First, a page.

Category Archives: Fish

Winner Winner Lobster Dinner: Steamed Maine Lobster 101

Steamed Lobster. Photo Credit: Heather Platt

Steamed Lobster. Photo Credit: Heather Platt

Despite growing up in a land-locked state, I have had the great fortune of having extended family who dwell along the seacoast in southern Maine.  Every childhood visit there involved a trip to the lobster pound to buy a dozen of the live little crustaceans followed by a casual family feast of the delicious delicacies. We sat around a table, excited with white plastic bibs tied around our necks and claw-crackers in hand. The Vermonters at the table would always ask the Mainers to show them how to efficiently extract the meat from the tail, claws, legs and torso. My cousin Ty would explain that her Aunt Wendy always ate the “green stuff” and as kids we would squeal with disgust and fascination. Now, like the legendary Aunt Wendy, I too eat the “green stuff.” This internal part of the lobster, called Tomalley, is actually the liver and pancreas of the animal. So that explains why I find it so flavorful, which it is, FYI. Aunt Wendy is a smart woman. A big bucket in the center of the table served as a sort of basket ball hoop for shells to be tossed after the precious meat had been consumed.

These lobster dinners, which were served with a 1/4 cup of drawn butter for dipping, toasted English muffins, corn on the cob and a fresh garden salad were all I ever knew of eating lobster. For many years I rolled my eyes at over-priced lobster on restaurant menus. In truth because I just couldn’t bear to eat it outside of this nostalgic familial context. And thanks to a recent tutorial from one of my favorite Mainers, I finally learned how to make it.

Enjoy!

Heather

live lobsters. Photo Credit: Heather Platt

Live Lobsters. Photo Credit: Heather Platt

Classic Steamed Maine Lobster Dinner

Continue reading

Advertisements

Leave a comment

Filed under Dinner, Fall, Fish, Heather Platt, In Season, Lunch, Main Course, Spring, Summer, Winter

Summer Seafood: Seared Scallops with Chickpea Couscous, Warm Summer Tomatoes, Hazelnuts and Tarragon Aioli

Seared Scallops with Chickpea Couscous, Warm Summer Tomatoes, Hazelnuts and Tarragon Aioli. Photo Credit: Heather Platt

Seared Scallops with Chickpea Couscous, Warm Summer Tomatoes, Hazelnuts and Tarragon Aioli. Photo Credit: Heather Platt

I ate too many snails once. I don’t regret it. They were delicious. It was 2003. I was a young, naive étudiante américaine  living in Paris and traveling with an utterly fabulous group of cooler-than-I-will-ever-be French bohemians to a man named Nico’s  oceanfront house in Bretagne. It’s a long story. And  it’s  also called Brittany if you’re American, but I like to pretend that I’m French. America had just begun the guerre en Iraq (war) and I had spent the winter in Paris bundled in French-looking jackets and a blue beret (no joke) that matched the color of my eyes in an attempt to blend in so as to avoid the angry questioning that many Parisians had for Americans at that time.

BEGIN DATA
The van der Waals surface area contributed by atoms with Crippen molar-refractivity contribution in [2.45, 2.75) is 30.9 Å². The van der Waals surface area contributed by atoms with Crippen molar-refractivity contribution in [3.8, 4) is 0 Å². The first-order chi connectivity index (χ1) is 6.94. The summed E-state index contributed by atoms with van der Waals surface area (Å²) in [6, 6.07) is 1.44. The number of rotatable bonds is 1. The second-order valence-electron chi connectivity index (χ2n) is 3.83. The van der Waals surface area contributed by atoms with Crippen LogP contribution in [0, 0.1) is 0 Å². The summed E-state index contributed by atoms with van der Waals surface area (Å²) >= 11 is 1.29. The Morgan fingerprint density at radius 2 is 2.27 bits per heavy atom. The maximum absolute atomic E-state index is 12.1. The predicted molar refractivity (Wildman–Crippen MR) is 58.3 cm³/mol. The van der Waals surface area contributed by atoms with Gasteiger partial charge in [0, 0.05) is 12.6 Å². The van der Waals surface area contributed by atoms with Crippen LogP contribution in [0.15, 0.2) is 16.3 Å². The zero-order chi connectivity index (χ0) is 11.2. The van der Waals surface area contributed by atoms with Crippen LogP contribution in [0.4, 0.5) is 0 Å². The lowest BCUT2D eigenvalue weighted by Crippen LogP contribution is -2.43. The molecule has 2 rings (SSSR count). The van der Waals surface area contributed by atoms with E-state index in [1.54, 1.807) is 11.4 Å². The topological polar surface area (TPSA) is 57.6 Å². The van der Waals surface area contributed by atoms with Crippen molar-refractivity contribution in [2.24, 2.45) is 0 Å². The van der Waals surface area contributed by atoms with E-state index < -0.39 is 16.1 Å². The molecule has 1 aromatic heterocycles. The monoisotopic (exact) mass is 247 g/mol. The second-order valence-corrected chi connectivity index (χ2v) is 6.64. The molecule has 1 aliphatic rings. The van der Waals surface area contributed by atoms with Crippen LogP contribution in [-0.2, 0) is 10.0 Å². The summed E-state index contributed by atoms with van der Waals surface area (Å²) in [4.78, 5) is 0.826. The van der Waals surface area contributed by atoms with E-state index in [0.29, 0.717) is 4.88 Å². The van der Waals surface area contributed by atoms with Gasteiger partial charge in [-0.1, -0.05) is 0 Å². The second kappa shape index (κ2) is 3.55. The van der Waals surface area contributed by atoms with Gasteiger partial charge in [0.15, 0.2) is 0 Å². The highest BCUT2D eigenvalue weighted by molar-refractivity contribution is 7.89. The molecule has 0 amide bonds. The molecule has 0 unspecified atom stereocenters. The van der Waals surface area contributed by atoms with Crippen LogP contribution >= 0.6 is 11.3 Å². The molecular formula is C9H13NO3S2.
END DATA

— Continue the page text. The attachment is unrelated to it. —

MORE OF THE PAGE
Nico and his girlfriend Celine were the kind of people who I simultaneously did not understand and yet totally admired. They spent half of their time in Madagascar. They did not want to live in the U.S. because it was not enough of a “bordel” (translation: whorehouse) for them. When asked what she does for work replied “we work with oils,” and one time handed me a plate of the most delicious ratatouille I have ever tasted in my life which we ate while watching the sunset on the balcony of her Paris apartment. Needless to say, a weekend in Bretagne with them was a privilege. And as I quickly learned, Bretagne is like the Vermont and Maine of France, speckled with cows, delicious cheese, cider and fresh seafood all-in-one. Did I mention that Nico was a chef?

On our first morning there, he woke everyone up and insisted that we walk down to the water because the tide was low. Using the given tools we dug up  treasures from the sea. Coquilles St-Jacques (sea scallops), Les huîtres (oysters) and my favorite of all; bulots (sea snails) were caught  for lunch. Bulots are different than the escargot you’ll find at your neighborhood French restaurant. Bulots are meatier, tougher and chewier. We ate the oysters raw and Nico steamed everything else and made a simple homemade aioli for dipping. On that beautiful sunny day in Bretagne, I ate more than my fair share of bulots mayonnaise.

I haven’t eaten bulots since then, been back to Bretagne or spoken to anyone on that holiday in about ten years. It was one of those trips where the only souvenir I have of it are the memories and the occasional really strong craving for homemade aioli with my seafood. So a few nights ago while preparing to make scallops with summer tomatoes and hazelnuts, I just couldn’t stop thinking about those bulots and Nico’s delicious aioli. So this quick summer dish of pan-seared sea scallops gets a special flourish at the end. A dollop of fresh made aioli as a tribute to Bretagne.

Enjoy!

Heather

 

Seared Scallops with Chickpea Couscous, Warm Summer Tomatoes, Hazelnuts and Tarragon Aioli

Serves 4

for aioli: